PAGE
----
A Rainy Day Meal
A rainy day is perfect for creating a warm and comforting meal.
With last week’s abundance of rain showers, I decided it was time to make a soup, and a yeast bread to accompany it.
This year’s garden provided lots of fresh vegetables, including many heads of cabbage, so I started with that.
Every time I roast a chicken, I simmer the bones, strain them, and make stock, then freeze it up for soups, stews, or to mix in with mashedpotatoes, so I had plenty of that.
Next, I pulled a few carrots, chopped up several tomatoes, and added some of the herbs we had grown.
Yeast bread is one of our favorites, and a French bread loaf that takes three risings, is the best of all. I usually don’t have enough time to make such a delectable loaf, but on that particular rainy day, I took the time.
Besides being nutritious and delicious, while a homemade soup is simmering, it fills the whole house with a wonderful aroma. Baking yeast bread, does, too.
So that special meal was really special. The scrumptious aromas of both cooking or baking staved off the chill in the air.
Fall is my favorite season, and winter, although rough and cold in many ways, is perfect for digging out the soup pot, looking through the pantry to find what has been preserved, or bought from the grocery store, and experimenting with a variety of soups.
Some of our favorites have recipes, others do not. I use what I have, but almost always begin with stock.
Here’s my cabbage soup recipe. It makes enough for supper with plenty of leftovers for the next day’s lunches.
Garden Cabbage Soup (8 servings)
1 medium head green cabbage, thinly sliced, core removed
2 quarts chicken or vegetable stock
1 15-ounce can kidney beans, rinsed
a half-pound kiel basa, sliced, or use cooked cut-up chicken or turkey (optional)
2 or 3 carrots, sliced into “coins”
2 or 3 large garlic cloves
1 large onion, sliced
2 or 3 tomatoes, cut up
2 bay leaves
1 small bunch parsley, chopped
1 sprinkling of hot pepper flakes, or 1 small hot pepper, cut up (if a “bite” is wanted)
salt and freshly ground black pepper to taste
In a heavy Dutch oven or large saucepan, sauté the garlic, onions, kiel basa, and carrots in a little olive oil for about 5 minutes. Add stock, bay leaf, beans and tomatoes. Simmer for about 45 minutes. Add cabbage and hot pepper and simmer for 15 minutes. Season with salt and pepper. Top with chopped parsley. Ladle into warmed soup bowls.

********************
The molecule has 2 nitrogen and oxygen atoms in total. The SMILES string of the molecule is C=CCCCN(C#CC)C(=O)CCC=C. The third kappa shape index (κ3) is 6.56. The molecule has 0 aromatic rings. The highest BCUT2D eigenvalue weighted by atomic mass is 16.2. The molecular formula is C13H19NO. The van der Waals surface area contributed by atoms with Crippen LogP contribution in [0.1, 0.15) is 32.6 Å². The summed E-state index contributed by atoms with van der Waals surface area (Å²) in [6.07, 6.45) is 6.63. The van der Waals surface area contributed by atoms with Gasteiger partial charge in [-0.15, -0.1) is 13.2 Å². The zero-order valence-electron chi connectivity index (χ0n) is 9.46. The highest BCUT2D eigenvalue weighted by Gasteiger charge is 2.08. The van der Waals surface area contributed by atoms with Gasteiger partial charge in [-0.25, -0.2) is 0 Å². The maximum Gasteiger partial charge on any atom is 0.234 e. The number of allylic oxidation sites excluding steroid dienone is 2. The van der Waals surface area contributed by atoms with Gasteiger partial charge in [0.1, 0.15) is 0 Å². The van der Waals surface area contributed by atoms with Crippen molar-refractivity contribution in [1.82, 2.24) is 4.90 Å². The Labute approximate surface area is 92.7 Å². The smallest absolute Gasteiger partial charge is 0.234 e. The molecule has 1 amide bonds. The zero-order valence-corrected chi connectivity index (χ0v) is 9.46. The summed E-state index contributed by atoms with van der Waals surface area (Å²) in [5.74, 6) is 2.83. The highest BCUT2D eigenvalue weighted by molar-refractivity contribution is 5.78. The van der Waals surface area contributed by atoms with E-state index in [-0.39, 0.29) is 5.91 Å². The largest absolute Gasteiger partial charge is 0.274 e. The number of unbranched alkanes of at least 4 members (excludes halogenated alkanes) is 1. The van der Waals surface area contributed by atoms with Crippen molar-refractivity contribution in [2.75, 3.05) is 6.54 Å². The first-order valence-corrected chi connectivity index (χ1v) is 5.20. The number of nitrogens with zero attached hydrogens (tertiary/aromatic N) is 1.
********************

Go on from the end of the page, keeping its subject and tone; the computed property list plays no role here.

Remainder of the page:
Before starting the soup, begin the bread.
Mom’s French Bread (1 loaf)
1 and one-quarter cups warm water
1 package yeast
3 and three-quarters to 4 cups flour
1 and one-half teaspoon salt
3 tablespoons shortening
1 tablespoon sugar
Mix yeast, salt and sugar into the warm water in a large bowl. Stir in shortening until dissolved.
Stir in three and three-quarters cups flour. Mix thoroughly and add more flour if the dough is too soft. Cover and let rest for 15 minutes. Knead thoroughly, flouring hands to prevent sticking, for about 10 minutes. Round up in a greased bowl. Cover and let rise until doubled, about 1 and one-half hours (if it’s cool in my house, I turn the oven on to 170 degrees, turn it off, then placed the covered bowl inside to rise).
Punch down, let rise for 30 minutes. Punch down and let rest of 10 minutes. Roll or shape dough into an oblong, then roll up into a long loaf. Place seam side down on a lightly greased and corn mealed baking sheet. Make three or four shallow slashes diagonally in the loaf. Sprinkle with a little water or brush on an egg white. Cover and let rise for 1 and a half hours (again, a warmed oven will help). Preheat oven to 375 degrees. Bake for 45 minutes. Serve warm.
The several risings make this bread crusty on the outside and soft and delicious on the inside.
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